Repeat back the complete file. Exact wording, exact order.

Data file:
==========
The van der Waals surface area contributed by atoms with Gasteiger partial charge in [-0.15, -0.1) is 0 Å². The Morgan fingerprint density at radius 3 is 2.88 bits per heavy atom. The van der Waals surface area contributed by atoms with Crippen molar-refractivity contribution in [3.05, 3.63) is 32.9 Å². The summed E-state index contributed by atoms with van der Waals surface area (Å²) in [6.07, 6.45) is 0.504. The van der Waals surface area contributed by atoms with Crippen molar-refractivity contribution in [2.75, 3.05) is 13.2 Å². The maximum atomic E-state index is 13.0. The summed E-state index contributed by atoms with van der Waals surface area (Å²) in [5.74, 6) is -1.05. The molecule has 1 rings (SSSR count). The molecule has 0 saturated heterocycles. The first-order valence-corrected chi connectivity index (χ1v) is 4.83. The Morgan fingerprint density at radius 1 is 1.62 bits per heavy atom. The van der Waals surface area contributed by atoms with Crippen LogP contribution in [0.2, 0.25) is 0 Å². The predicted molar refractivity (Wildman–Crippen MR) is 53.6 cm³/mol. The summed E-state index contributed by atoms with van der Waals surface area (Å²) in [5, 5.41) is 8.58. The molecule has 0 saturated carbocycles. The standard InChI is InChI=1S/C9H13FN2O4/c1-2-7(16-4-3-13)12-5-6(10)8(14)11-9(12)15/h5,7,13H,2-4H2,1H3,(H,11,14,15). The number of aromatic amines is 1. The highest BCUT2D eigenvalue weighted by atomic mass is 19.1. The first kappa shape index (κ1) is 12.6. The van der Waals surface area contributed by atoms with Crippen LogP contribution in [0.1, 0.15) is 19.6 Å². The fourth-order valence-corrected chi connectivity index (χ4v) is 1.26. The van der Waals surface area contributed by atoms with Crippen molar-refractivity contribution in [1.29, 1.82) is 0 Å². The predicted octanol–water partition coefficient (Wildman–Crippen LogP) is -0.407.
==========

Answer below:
The van der Waals surface area contributed by atoms with Gasteiger partial charge in [-0.15, -0.1) is 0 Å². The Morgan fingerprint density at radius 3 is 2.88 bits per heavy atom. The van der Waals surface area contributed by atoms with Crippen molar-refractivity contribution in [3.05, 3.63) is 32.9 Å². The summed E-state index contributed by atoms with van der Waals surface area (Å²) in [6.07, 6.45) is 0.504. The van der Waals surface area contributed by atoms with Crippen molar-refractivity contribution in [2.75, 3.05) is 13.2 Å². The maximum atomic E-state index is 13.0. The summed E-state index contributed by atoms with van der Waals surface area (Å²) in [5.74, 6) is -1.05. The molecule has 1 rings (SSSR count). The molecule has 0 saturated heterocycles. The first-order valence-corrected chi connectivity index (χ1v) is 4.83. The Morgan fingerprint density at radius 1 is 1.62 bits per heavy atom. The van der Waals surface area contributed by atoms with Crippen LogP contribution in [0.2, 0.25) is 0 Å². The predicted molar refractivity (Wildman–Crippen MR) is 53.6 cm³/mol. The summed E-state index contributed by atoms with van der Waals surface area (Å²) in [5, 5.41) is 8.58. The molecule has 0 saturated carbocycles. The standard InChI is InChI=1S/C9H13FN2O4/c1-2-7(16-4-3-13)12-5-6(10)8(14)11-9(12)15/h5,7,13H,2-4H2,1H3,(H,11,14,15). The number of aromatic amines is 1. The highest BCUT2D eigenvalue weighted by atomic mass is 19.1. The first kappa shape index (κ1) is 12.6. The van der Waals surface area contributed by atoms with Crippen LogP contribution in [0.1, 0.15) is 19.6 Å². The fourth-order valence-corrected chi connectivity index (χ4v) is 1.26. The van der Waals surface area contributed by atoms with Crippen molar-refractivity contribution in [1.29, 1.82) is 0 Å². The predicted octanol–water partition coefficient (Wildman–Crippen LogP) is -0.407.